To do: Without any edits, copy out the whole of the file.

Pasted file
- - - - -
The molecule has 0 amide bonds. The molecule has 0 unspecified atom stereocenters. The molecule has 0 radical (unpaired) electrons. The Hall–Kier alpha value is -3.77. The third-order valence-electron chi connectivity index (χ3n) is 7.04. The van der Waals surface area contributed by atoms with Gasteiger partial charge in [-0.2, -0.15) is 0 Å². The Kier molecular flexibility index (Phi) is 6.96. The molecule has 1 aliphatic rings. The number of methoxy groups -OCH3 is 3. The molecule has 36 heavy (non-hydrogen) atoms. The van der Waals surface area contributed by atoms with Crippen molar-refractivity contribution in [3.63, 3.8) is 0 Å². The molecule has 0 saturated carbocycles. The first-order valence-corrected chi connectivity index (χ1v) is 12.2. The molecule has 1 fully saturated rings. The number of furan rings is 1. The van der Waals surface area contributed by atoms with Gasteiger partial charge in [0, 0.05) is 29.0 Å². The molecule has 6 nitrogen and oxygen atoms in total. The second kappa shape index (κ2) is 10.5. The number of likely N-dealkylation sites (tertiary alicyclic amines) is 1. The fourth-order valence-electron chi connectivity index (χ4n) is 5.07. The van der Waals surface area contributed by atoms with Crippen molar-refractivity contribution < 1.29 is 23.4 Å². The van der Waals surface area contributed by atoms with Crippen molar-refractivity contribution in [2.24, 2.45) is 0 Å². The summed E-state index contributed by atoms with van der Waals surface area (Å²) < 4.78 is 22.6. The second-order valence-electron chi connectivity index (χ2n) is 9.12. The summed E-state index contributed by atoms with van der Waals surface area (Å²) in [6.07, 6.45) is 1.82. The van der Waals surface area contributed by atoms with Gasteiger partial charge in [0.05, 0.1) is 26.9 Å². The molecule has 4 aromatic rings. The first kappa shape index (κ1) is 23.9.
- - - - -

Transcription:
The molecule has 0 amide bonds. The molecule has 0 unspecified atom stereocenters. The molecule has 0 radical (unpaired) electrons. The Hall–Kier alpha value is -3.77. The third-order valence-electron chi connectivity index (χ3n) is 7.04. The van der Waals surface area contributed by atoms with Gasteiger partial charge in [-0.2, -0.15) is 0 Å². The Kier molecular flexibility index (Phi) is 6.96. The molecule has 1 aliphatic rings. The number of methoxy groups -OCH3 is 3. The molecule has 36 heavy (non-hydrogen) atoms. The van der Waals surface area contributed by atoms with Crippen molar-refractivity contribution in [3.63, 3.8) is 0 Å². The molecule has 0 saturated carbocycles. The first-order valence-corrected chi connectivity index (χ1v) is 12.2. The molecule has 1 fully saturated rings. The number of furan rings is 1. The van der Waals surface area contributed by atoms with Gasteiger partial charge in [0, 0.05) is 29.0 Å². The molecule has 6 nitrogen and oxygen atoms in total. The second kappa shape index (κ2) is 10.5. The number of likely N-dealkylation sites (tertiary alicyclic amines) is 1. The fourth-order valence-electron chi connectivity index (χ4n) is 5.07. The van der Waals surface area contributed by atoms with Crippen molar-refractivity contribution < 1.29 is 23.4 Å². The van der Waals surface area contributed by atoms with Crippen molar-refractivity contribution in [2.24, 2.45) is 0 Å². The summed E-state index contributed by atoms with van der Waals surface area (Å²) < 4.78 is 22.6. The second-order valence-electron chi connectivity index (χ2n) is 9.12. The summed E-state index contributed by atoms with van der Waals surface area (Å²) in [6.07, 6.45) is 1.82. The van der Waals surface area contributed by atoms with Gasteiger partial charge in [0.05, 0.1) is 26.9 Å². The molecule has 4 aromatic rings. The first kappa shape index (κ1) is 23.9.